Tarlac Is into Organic Farming
Organic Agriculture is the trend today. The demand for organic, food and products is increasing as consumers are becoming health conscious. Likewise, provincial governments are implementing programs on organic farming to safeguard health of citizens and generate more income through increased food production.
Tarlac is one of the provinces in Central Luzon that is already into the organic craze. Five months earlier, the provincial government launched its Natural Tarlac program, which was conceptualized by Governor Victor A. Yap. The program primarily aims to “improve the quality of agricultural products and increase food production in Tarlac through extensive use of organic fertilizers,” says Yap.
The initial implementation of the program this dry season is focused in rice production, according to Edwina K. Tabamo, provincial agriculture officer. Rice farmers are entitled to a P2,000 (20 percent) discount for every 10 bags of organic fertilizer they buy from the Municipal Agriculture Office. Included in this is the P1,000 discount courtesy of the provincial government and another P1,000 discount from the P10 million subsidy promised by the Department of Agriculture (DA), she added.
As of now, 20,000 bags of organic fertilizers have been given to rice farmers in the second cropping season. The program would be fully implemented in the forthcoming wet season and likewise, vegetable, corn, and fruit farmers would be given the same discount.
Prior to the implementation of the Tarlac Natural program, the provincial government has identified and accredited some local organic fertilizer manufacturers as exclusive sources of organic fertilizers. These are Novatech in Sta. Ignacia with a capacity to produce 10,000 bags per month, Marigreen Enterprises in Tarlac City with 5,000 bags per month, and the Vermicropping in Gerona with 3 tons to 5 tons per month. Another accredited manufacturer, the Power Organic Fertilizer Enterprises in Concepcion, will soon commercialize its bio-organic fertilizers.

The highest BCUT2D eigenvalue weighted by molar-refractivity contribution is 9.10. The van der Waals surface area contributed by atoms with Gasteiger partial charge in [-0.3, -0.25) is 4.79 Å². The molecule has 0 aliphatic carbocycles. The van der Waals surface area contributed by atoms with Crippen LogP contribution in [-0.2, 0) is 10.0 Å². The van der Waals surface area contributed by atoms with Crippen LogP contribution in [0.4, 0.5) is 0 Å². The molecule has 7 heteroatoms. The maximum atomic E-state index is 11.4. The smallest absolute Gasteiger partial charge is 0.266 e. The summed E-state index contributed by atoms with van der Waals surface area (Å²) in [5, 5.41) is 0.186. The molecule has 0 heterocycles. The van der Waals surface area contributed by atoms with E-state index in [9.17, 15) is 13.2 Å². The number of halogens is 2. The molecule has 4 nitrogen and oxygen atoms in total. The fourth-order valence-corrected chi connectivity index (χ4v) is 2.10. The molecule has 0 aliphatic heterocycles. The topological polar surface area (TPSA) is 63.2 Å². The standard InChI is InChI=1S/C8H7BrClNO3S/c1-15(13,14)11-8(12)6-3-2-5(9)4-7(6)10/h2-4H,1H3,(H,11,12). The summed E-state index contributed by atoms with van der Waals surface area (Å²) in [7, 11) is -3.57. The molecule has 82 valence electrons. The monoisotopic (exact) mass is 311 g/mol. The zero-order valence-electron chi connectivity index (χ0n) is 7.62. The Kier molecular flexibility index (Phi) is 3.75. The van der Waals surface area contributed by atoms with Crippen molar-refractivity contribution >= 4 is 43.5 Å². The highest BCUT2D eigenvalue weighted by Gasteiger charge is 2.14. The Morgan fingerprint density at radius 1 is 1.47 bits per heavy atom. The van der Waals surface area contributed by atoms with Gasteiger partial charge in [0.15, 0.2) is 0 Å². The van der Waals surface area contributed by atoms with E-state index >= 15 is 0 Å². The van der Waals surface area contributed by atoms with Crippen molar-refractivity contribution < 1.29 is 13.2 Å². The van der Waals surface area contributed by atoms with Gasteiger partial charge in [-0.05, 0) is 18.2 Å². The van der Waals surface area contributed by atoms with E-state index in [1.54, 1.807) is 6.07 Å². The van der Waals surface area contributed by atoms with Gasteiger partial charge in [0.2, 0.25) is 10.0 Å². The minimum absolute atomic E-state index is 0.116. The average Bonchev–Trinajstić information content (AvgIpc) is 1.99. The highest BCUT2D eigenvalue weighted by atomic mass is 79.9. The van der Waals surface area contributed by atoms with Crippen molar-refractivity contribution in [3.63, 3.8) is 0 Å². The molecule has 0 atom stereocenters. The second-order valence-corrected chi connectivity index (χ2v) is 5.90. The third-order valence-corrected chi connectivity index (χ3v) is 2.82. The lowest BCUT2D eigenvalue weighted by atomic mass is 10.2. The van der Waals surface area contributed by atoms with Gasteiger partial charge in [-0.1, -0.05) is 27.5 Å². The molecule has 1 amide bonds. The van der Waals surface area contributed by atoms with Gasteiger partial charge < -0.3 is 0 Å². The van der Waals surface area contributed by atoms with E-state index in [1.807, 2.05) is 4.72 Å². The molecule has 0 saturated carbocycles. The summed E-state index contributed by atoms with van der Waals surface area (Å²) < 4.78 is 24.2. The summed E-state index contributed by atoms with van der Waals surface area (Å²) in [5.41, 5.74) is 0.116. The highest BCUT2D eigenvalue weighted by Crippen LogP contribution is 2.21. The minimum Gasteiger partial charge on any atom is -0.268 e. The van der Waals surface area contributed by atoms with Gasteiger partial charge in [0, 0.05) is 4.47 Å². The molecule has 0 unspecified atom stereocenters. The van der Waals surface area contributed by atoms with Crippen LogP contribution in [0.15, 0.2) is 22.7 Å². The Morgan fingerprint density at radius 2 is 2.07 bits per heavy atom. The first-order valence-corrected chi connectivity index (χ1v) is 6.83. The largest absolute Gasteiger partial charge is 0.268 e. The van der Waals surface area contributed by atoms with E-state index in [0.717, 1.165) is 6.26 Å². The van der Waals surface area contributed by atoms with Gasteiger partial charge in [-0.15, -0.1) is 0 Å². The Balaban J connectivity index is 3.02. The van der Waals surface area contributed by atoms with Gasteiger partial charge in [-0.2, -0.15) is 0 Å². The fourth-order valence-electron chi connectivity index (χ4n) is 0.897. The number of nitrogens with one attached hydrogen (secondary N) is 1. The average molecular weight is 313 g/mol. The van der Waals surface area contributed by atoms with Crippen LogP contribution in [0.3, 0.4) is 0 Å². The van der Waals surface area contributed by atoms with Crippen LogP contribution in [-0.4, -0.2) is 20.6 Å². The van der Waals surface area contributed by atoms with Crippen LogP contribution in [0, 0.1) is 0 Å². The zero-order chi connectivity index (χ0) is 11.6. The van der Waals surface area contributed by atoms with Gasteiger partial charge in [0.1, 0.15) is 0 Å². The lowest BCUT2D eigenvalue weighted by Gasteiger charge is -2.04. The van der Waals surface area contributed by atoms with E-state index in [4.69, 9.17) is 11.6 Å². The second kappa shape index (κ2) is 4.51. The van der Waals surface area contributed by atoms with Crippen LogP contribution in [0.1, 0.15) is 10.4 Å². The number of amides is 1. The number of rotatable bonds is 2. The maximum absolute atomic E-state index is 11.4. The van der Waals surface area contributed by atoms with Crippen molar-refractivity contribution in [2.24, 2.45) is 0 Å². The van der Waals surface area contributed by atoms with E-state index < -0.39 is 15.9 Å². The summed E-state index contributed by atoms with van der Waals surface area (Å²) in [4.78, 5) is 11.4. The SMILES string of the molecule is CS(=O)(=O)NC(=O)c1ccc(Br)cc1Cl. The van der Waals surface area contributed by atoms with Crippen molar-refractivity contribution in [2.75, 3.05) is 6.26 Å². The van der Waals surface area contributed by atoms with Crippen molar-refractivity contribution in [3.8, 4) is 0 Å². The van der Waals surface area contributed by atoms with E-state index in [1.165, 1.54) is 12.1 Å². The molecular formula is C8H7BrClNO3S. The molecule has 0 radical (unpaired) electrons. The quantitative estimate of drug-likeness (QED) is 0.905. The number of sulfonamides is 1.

The provincial government, in coordination with DA Regional Office, has also distributed mechanical shredders to 11 municipalities to enable them to produce their own organic fertilizers. Municipal governments are likewise encouraged to utilize animal manure, rice straw and decomposed plants for this purpose, and swine and poultry manure are no longer allowed to be sold outside the province.
Non-government organizations are also being tapped to help in the production of organic fertilizers. The NGO PGT Vermicomposting for instance has been engaged by the provincial capitol to establish a technology demonstration site for the twin production of mushroom and vermicast. This is because PGT found out that maximum production of vermicast would be realized by feeding earthworms with shredded banana leaves and rice straws utilized for mushroom culture.
The program includes organic livestock raising, too. Swine and goats are fed with natural feeds and given herbal medicine growth booster hence, the provincial government encourages micro-entrepreneurs to process these as well as other commodities naturally.
In Paniqui for instance, roast pig (lechon) as well as its sauce is prepared with salt as the sole ingredient, and customers who have tried it attest that it tastes better than the lechon prepared with flavorings. In Gerona and Tarlac City meanwhile goat’s milk is processed and packaged naturally.
Also part of the Natural Tarlac program is vegetable zoning, in adherence to the One-Town, One-Product program of the national government. The Office of the Provincial Agriculturist will deem what vegetables each municipality should produce organically based on production area, planting calendar, supply of organic fertilizers, and market demand. A marketing office would be established and mandated to purchase and market organic vegetables at higher price to help farmers boost their profits and earn additional income for the provincial government.
As of now several towns are already specializing in organic vegetable production. Lapaz for instance is getting known for its Japanese Okra, Anao for ylang-yJang essences, Moncada and Paniqui for sweet potato, San Miguel for yellow corn, and Capas for banana. Camiling and Tarlac City, on one hand, are attracting organic goat buyers here and abroad.
Soon, more municipalities will rise as organic vegetable centers as well as organic livestock producers. As of now Tarlac’s agricultural product excellence has already put the province in the map. And in next few years, who knows, Tarlac might be known as country’s center for organic farming.